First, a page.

Sydney Sweeney is baring it all when it comes to her “Euphoria” nude scenes.
After previously telling The Independent that certain topless scenes weren’t “necessary” for her HBO character, Sweeney revealed to Teen Vogue that some of her comments were taken out of context.
“I never asked [‘Euphoria’ showrunner Sam Levinson] to cut any scenes,” Sweeney said, referring to headlines that misconstrued the story. “It got twisted and turned and it became its own beast, and I was like, ‘Oh, my God.’”
Now, the “White Lotus” star clarified that she wanted to emphasize the boundaries that Levinson facilitated on the record-breaking HBO series.
“It was more how respectful Sam is and how incredible of a director he is, that he would never make me do something I didn’t feel comfortable with,” Sweeney continued in the new interview, saying the nudity added to the realistic portrayal of her character, Cassie. “I think it’s important to the storyline and the character. There’s a purpose to what that character is going through. That’s the character. We all get naked in real life. We show this character’s life and what they’re going through. Cassie’s body is a different form of communication for her.”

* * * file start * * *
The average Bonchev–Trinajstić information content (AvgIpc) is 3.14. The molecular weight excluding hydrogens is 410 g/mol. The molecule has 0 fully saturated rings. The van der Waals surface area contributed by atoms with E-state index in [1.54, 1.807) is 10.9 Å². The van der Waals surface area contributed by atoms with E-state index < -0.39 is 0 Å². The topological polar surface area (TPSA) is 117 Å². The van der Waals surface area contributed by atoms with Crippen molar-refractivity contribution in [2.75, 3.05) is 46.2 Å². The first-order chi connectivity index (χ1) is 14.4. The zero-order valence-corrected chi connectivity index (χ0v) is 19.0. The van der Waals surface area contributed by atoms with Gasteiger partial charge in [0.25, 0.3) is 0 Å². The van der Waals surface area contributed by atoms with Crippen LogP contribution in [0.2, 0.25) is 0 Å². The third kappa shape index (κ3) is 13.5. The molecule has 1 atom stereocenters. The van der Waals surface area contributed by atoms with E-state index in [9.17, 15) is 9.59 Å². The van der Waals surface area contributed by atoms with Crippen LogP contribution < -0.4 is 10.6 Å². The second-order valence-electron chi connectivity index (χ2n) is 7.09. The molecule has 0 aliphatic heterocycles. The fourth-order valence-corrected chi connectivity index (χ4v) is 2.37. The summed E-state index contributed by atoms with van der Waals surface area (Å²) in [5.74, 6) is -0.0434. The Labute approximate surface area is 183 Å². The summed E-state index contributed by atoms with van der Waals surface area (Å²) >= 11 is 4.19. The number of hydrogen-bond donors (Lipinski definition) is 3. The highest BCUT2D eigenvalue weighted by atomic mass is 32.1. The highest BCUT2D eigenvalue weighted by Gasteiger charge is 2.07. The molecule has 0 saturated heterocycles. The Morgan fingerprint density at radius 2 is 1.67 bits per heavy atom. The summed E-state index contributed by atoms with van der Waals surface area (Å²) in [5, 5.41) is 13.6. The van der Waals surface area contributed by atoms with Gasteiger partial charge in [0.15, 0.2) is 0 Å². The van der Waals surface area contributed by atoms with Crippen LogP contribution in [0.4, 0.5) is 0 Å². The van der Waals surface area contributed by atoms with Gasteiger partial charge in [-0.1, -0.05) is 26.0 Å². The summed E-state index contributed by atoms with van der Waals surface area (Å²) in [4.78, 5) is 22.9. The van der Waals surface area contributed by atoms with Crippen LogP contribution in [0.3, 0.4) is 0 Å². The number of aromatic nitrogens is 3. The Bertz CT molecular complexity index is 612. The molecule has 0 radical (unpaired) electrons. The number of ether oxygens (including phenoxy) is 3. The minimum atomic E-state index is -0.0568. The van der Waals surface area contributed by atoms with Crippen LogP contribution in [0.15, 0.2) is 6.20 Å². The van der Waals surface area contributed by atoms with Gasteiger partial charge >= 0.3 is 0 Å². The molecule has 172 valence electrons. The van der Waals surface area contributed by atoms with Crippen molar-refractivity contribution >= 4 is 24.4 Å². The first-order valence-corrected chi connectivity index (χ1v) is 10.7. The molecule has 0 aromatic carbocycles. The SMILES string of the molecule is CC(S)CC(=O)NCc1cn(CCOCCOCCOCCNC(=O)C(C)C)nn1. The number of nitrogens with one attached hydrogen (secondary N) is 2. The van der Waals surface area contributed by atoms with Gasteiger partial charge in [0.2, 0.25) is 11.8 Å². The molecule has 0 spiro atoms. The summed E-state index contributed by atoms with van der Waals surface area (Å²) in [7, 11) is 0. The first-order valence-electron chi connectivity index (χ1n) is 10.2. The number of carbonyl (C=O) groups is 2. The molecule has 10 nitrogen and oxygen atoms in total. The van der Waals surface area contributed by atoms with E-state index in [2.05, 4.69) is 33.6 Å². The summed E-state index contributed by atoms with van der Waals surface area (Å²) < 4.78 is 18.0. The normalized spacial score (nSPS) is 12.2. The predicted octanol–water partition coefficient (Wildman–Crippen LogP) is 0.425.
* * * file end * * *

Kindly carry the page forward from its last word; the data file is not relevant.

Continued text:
Sweeney told The Independent at the time that she “never felt like [creator] Sam [Levinson] has pushed it on me or was trying to get a nude scene into an HBO show,” adding, “There are moments where Cassie was supposed to be shirtless and I would tell Sam, ‘I don’t really think that’s necessary here.’ He was like, ‘OK, we don’t need it.'” She added, “This is something that has bothered me for a while. I’m very proud of my work in ‘Euphoria.’ I thought it was a great performance. But no one talks about it because I got naked.”
“No matter what I say, it’s never my words,” she told Teen Vogue. “There’s no context behind a conversation, like what you and I are having right now. People create their own narratives around a word or sentence that is said that is rewritten. Do I stand up for myself and then people don’t believe I’m standing up for myself, but [that I’m just] going back on words that I say? But really they were rewritten by someone else.”
Sweeney concluded, “Why do interviews when it’s not really our words?”
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